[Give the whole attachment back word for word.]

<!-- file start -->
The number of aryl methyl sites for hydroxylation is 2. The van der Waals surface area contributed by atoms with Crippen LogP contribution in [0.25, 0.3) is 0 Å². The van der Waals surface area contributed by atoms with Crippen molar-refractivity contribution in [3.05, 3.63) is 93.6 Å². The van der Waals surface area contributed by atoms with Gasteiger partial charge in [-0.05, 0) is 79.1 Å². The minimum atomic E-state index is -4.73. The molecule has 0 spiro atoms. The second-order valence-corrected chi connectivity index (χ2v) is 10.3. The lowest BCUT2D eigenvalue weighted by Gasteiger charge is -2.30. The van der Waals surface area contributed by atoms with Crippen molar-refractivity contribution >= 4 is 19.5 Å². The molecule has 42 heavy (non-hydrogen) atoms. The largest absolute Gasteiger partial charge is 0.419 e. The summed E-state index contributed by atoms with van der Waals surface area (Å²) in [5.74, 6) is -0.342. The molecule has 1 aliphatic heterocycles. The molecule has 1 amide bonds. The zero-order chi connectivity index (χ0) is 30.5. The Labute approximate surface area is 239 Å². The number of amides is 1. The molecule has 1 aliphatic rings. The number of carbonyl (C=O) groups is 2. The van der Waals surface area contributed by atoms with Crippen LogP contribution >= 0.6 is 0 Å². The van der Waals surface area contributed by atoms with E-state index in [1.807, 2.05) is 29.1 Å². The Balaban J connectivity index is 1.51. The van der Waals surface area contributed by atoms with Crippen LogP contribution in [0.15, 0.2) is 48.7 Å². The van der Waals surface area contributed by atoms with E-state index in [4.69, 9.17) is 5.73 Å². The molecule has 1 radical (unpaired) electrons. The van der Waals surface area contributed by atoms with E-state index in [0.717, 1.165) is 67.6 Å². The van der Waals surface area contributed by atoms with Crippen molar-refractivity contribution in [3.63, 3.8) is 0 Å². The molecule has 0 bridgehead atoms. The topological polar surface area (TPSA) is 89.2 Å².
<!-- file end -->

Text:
The number of aryl methyl sites for hydroxylation is 2. The van der Waals surface area contributed by atoms with Crippen LogP contribution in [0.25, 0.3) is 0 Å². The van der Waals surface area contributed by atoms with Crippen molar-refractivity contribution in [3.05, 3.63) is 93.6 Å². The van der Waals surface area contributed by atoms with Gasteiger partial charge in [-0.05, 0) is 79.1 Å². The minimum atomic E-state index is -4.73. The molecule has 0 spiro atoms. The second-order valence-corrected chi connectivity index (χ2v) is 10.3. The lowest BCUT2D eigenvalue weighted by Gasteiger charge is -2.30. The van der Waals surface area contributed by atoms with Crippen molar-refractivity contribution >= 4 is 19.5 Å². The molecule has 42 heavy (non-hydrogen) atoms. The largest absolute Gasteiger partial charge is 0.419 e. The summed E-state index contributed by atoms with van der Waals surface area (Å²) in [5.74, 6) is -0.342. The molecule has 1 aliphatic heterocycles. The molecule has 1 amide bonds. The zero-order chi connectivity index (χ0) is 30.5. The Labute approximate surface area is 239 Å². The number of amides is 1. The molecule has 1 aliphatic rings. The number of carbonyl (C=O) groups is 2. The van der Waals surface area contributed by atoms with Crippen LogP contribution >= 0.6 is 0 Å². The van der Waals surface area contributed by atoms with E-state index in [1.807, 2.05) is 29.1 Å². The Balaban J connectivity index is 1.51. The van der Waals surface area contributed by atoms with Crippen LogP contribution in [0.15, 0.2) is 48.7 Å². The van der Waals surface area contributed by atoms with E-state index in [4.69, 9.17) is 5.73 Å². The molecule has 1 radical (unpaired) electrons. The van der Waals surface area contributed by atoms with E-state index in [0.717, 1.165) is 67.6 Å². The van der Waals surface area contributed by atoms with Crippen molar-refractivity contribution in [3.63, 3.8) is 0 Å². The molecule has 0 bridgehead atoms. The topological polar surface area (TPSA) is 89.2 Å².